Price trends of oil, polymer feedstock and commodity polymers in Asia for the week ended November 16, 2009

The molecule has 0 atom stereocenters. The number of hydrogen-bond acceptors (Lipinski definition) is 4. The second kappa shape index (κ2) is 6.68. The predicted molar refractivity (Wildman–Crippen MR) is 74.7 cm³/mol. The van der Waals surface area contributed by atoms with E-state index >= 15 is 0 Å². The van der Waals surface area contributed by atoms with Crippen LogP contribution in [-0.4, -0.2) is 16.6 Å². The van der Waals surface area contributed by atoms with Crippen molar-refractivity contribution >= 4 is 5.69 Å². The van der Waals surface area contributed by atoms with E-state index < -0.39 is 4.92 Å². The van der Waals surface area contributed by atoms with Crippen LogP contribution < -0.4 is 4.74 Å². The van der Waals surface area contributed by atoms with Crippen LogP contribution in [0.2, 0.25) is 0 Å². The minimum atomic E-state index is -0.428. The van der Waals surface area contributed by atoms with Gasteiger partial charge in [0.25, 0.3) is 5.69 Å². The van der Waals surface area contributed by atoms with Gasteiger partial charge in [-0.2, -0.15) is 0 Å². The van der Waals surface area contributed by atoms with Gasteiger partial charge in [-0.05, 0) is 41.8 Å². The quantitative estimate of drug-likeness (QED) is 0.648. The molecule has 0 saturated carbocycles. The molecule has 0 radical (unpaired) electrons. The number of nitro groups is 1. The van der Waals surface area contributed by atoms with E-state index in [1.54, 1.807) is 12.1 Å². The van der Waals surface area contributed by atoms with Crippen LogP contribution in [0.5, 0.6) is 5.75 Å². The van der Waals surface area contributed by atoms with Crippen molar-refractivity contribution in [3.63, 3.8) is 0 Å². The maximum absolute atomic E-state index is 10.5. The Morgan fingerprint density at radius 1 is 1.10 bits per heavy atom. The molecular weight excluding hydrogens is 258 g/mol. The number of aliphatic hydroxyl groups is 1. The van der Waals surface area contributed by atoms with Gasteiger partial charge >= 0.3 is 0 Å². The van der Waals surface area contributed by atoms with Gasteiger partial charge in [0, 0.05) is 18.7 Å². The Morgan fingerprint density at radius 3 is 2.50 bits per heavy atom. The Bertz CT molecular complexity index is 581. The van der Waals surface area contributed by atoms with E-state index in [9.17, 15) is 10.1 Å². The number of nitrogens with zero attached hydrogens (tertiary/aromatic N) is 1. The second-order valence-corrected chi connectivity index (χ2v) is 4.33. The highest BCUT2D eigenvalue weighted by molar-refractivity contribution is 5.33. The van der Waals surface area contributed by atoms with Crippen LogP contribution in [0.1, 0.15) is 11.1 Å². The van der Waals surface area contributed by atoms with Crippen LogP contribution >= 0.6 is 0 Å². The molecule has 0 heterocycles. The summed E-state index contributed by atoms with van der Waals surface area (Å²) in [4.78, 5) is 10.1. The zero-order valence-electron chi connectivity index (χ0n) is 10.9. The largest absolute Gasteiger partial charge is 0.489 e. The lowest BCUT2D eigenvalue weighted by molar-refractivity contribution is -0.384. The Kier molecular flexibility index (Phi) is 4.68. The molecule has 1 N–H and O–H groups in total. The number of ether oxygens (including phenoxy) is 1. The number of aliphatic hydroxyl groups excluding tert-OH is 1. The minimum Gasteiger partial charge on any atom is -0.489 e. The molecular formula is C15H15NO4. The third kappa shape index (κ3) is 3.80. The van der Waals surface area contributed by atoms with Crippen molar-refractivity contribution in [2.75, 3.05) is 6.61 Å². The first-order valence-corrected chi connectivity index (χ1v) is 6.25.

CRUDE OIL Oil prices have ended the week of November 16, 2009 at US$77.4. After dipping to US$76 mid-week, oil prices ended the week on a high note as a weaker dollar supported hedging activities, while better-than-expected US consumer spending data also buoyed hopes of energy demand recovery in the world's largest oil consumer. Oil slid on Friday to its lowest price in a month as investors increased focus on a yearlong slump in American energy demand. Through the year, oil prices surged as investors increasingly invested into crude contracts to safeguard from a weakening dollar, in anticipation of a demand surge next year. However, though crude prices doubled from March to October, consumers and businesses continued to use less gasoline and diesel and refiners reduced run rates. In parts of the Midwest this week, gasoline was selling at a cheaper price than the oil used to make it. NAPHTHA Naphtha prices have moved up to US$695/MT in Asia in the week of November 16, 2009 amid yo-yoing crude oil prices. Mid week, naphtha prices in Asia crossed US$700, peaking to their highest level in over a year. Open spec naphtha prices for H2-December shipment ended the week at US$695/MT CFR Japan on improved markets. Market conditions have improved at a time when conventionally, petrochemical production declines on weak seasonal demand. ETHYLENE Ethylene prices have spiked to US$1025/MT FOB Korea, in Asia in the week of November 16, 2009 on restricted avails in the region accompanied by optimistic derivative market outlook. December shipment CFR FE buying intentions were assessed at US$1000/MT and about 50 dollars higher for CFR SE Asia. Most sellers prefer to adopt a wait and watch strategy in anticipation of a further price revision. Mounting prices in Asia can be attributed to increased demand from the South East buyers who are facing supply constraints on a sudden shutdown of the region’s key spot supplier Iran's Marun Petrochemical’s 1.1 mln tpa cracker. Ethylene supplies from the Middle East have been further curtailed on delay of a maintenance shutdown at Saudi Arabia's Yansab’s 770,000 tpa MEG plant. Better-than-expected outlook of the region’s PVC market has also increased concerns of ethylene exports from Taiwan in the coming weeks. PROPYLENE Propylene prices have increased to US$1030/MT FOB Korea in the week of November 16, 2009 in Asia. A dearth of deep-sea cargoes as well as low cracker run rates in the South East have been propping up prices in this region. Demand has been steady in the North East on robust demand from derivative propylene oxide. Sellers have hiked their offers past US$1050/MT on supply constraints. However, prices are expected to be under control since demand for the key propylene derivative – PP continues to be weakening at a time when supplies could increase from China with the increased gasoline production. EDC EDC prices have steadied at US$395/MT in Asia in the week of November 16, 2009 on stable downstream PVC demand and prices. After successful deal conclusion of November shipment EDC at around US$410/MT CFR China, few offers were hiked past US$400/MT CFR Asia. However, buying interest has been heard about 25-30 dollars lower. VCM VCM prices have lifted up to US$695/MT in Asia in the week of November 16, 2009 on sound demand from polyvinyl chloride makers in the region and firming feedstock prices. CFR prices have been assessed at US$690/MT in the Far East region, and have been assessed firmer by 20-25 dollars in the South East Asian region. STYRENE MONOMER Styrene Monomer markets steadied at US$1040/MT in Asia in the week of November 16, 2009. Mid-week saw a few deals concluded above the US$1050 mark in line with rising feedstock prices. However, prices settled down as market sentiments toned down and demand trimmed down. Feedstock benzene prices rose to US$850/MT in Asia this week. POLYMERS HDPE HDPE prices rose to US$1235/MT in Asia in the week of November 16, 2009 on increased offers by sellers for next month. Film grade was heard offered from Taiwan at US$1245-1250/MT CFR China and few cargoes from South Korea were heard traded at US$1255-1260/MT levels for H1-December shipment. However, buying interest from most players in China remained pegged about 20-25 dollars lower. Injection molding grade from USA was sold at US$1175/MT CFR CMP as sellers divert stocks towards better priced exports to Asian markets from the comparatively duller domestic markets. Prices will also begin getting pressurized as the effects of supply constraints in Thailand and Malaysia get more pronounced. Compounding this situation will be the planned shutdown for expansion of Haldia Petrochemicals’ PE plant in India and maintenance shutdown at Sharq in Saudi Arabia. Supplies could get balanced shortly as towards end of the month, as Thailand's PTT Chemical is scheduled to bring onstream its 300,000 tpa HDPE plant at Map Ta Phut, and by end of next month- Sinopec Tianjin plant with similar HDPE capacity is expected to come onstream. LDPE LDPE prices spiked to US$1345/MT in Asia in the week of November 16, 2009 markets amid tight supplies on one hand and rising domestic prices in China by about RMB500/MT on the other. Outlook in the region continues to be firm on demand from China’s agriculture and packaging sectors. After successful conclusion of CFR China deals at US$1335-1345/MT, offers were hiked from South Korea by about ten dollars. LLDPE Tight supplies persisted in Asia, pushing up CFR China prices to US$1260/MT in the week of November 16, 2009 amid increased prices in China that were hiked by domestic players. Sellers in South Korea increased CFR China offers to about US$1275/MT even as CFR deals were concluded in South East Asia below US$1300/MT. The market anticipates easing of supply at Sinopec Tiajin gets its 300,000 tpa plant onstream by end of next month. POLYPROPYLENE Polypropylene prices steadied at US$1145/MT in Asia in the week of November 16, 2009 on limited deal conclusion. Though feedstock propylene prices spiked in the week, markets are lackluster as they await seller’s offers for December. Even as few CFR China deals were heard concluded at US$1130-1140/MT for H2-November/H1-December shipment, prices are estimated to move north. Taiwanese selling interest for yarn/injection grade was heard at US$1160-1165/MT and for homopolymer grade at US$1180-1195/MT CFR China, in line with higher propylene costs. Prices were also hiked by sellers in China’s domestic markets. POLY VINYL CHLORIDE Polyvinyl Chloride prices have increased to US$855/MT in Asia in the week of November 16, 2009. This increase is quite surprising as end of year is conventionally a lower demand period. Increased costs of feedstock ethylene could be the key factor behind the bullish sentiments even as the markets await offers for December shipment. PVC makers in China have increased prices in domestic markets by about US$15-25/MT for December offers and by about ten dollars for exports to about US$840/MT FOB CMP as demand from India continues at a healthy level. Producers in Asia are expected to hike offers in line with these increases and also to cope with increased production costs as feedstock naphtha, ethylene and VCM costs increase. POLYSTYRENE Polystyrene prices moved up in Asia in the week of November 16, 2009 to US$1165/MT FOB Korea. Sellers have increased offers in line with a twenty dollar increase in feedstock SM prices. After successful conclusion of CFR China deals at US$1150-1160/MT levels, CFR China offers for GPPS have been hiked to US$1175/MT levels for next month. Buyers continue to express an interest about 20 dollars lower. CFR China offers for HIPS grades rose to US$1265-1275/MT levels. ABS ABS prices have inched up to US$1455/MT in Asia in the week of November 16, 2009. Demand has been lackluster particularly from China and buyers prefer to wait and watch as most CFR China offers for H1 December shipment were pegged at above US$1465/MT-1500/MT. Despite lackluster buying, prices are estimated to move up in line with rising input costs.